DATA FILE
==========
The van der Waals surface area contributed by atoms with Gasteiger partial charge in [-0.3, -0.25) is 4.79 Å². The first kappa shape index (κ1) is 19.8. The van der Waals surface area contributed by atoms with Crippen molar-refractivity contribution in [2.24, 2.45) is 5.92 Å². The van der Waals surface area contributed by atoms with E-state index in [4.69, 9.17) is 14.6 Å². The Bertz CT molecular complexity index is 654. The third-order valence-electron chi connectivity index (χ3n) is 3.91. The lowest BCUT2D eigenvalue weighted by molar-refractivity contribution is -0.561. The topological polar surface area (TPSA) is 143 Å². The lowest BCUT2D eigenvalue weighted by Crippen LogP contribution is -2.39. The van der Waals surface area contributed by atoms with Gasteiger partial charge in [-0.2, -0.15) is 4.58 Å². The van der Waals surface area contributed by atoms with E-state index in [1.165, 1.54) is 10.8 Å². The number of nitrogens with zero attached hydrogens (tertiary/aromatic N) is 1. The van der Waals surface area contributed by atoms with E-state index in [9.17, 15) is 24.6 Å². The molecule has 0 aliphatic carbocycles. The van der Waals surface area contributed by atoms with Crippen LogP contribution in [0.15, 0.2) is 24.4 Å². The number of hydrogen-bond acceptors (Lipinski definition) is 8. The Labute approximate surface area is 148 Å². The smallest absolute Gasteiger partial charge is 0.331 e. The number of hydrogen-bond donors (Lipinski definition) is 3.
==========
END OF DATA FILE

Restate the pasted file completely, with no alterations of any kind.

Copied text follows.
The van der Waals surface area contributed by atoms with Gasteiger partial charge in [-0.3, -0.25) is 4.79 Å². The first kappa shape index (κ1) is 19.8. The van der Waals surface area contributed by atoms with Crippen molar-refractivity contribution in [2.24, 2.45) is 5.92 Å². The van der Waals surface area contributed by atoms with E-state index in [4.69, 9.17) is 14.6 Å². The Bertz CT molecular complexity index is 654. The third-order valence-electron chi connectivity index (χ3n) is 3.91. The lowest BCUT2D eigenvalue weighted by molar-refractivity contribution is -0.561. The topological polar surface area (TPSA) is 143 Å². The lowest BCUT2D eigenvalue weighted by Crippen LogP contribution is -2.39. The van der Waals surface area contributed by atoms with Gasteiger partial charge in [-0.2, -0.15) is 4.58 Å². The van der Waals surface area contributed by atoms with E-state index in [1.165, 1.54) is 10.8 Å². The number of nitrogens with zero attached hydrogens (tertiary/aromatic N) is 1. The van der Waals surface area contributed by atoms with E-state index in [9.17, 15) is 24.6 Å². The molecule has 0 aliphatic carbocycles. The van der Waals surface area contributed by atoms with Crippen LogP contribution in [0.15, 0.2) is 24.4 Å². The number of hydrogen-bond acceptors (Lipinski definition) is 8. The Labute approximate surface area is 148 Å². The smallest absolute Gasteiger partial charge is 0.331 e. The number of hydrogen-bond donors (Lipinski definition) is 3.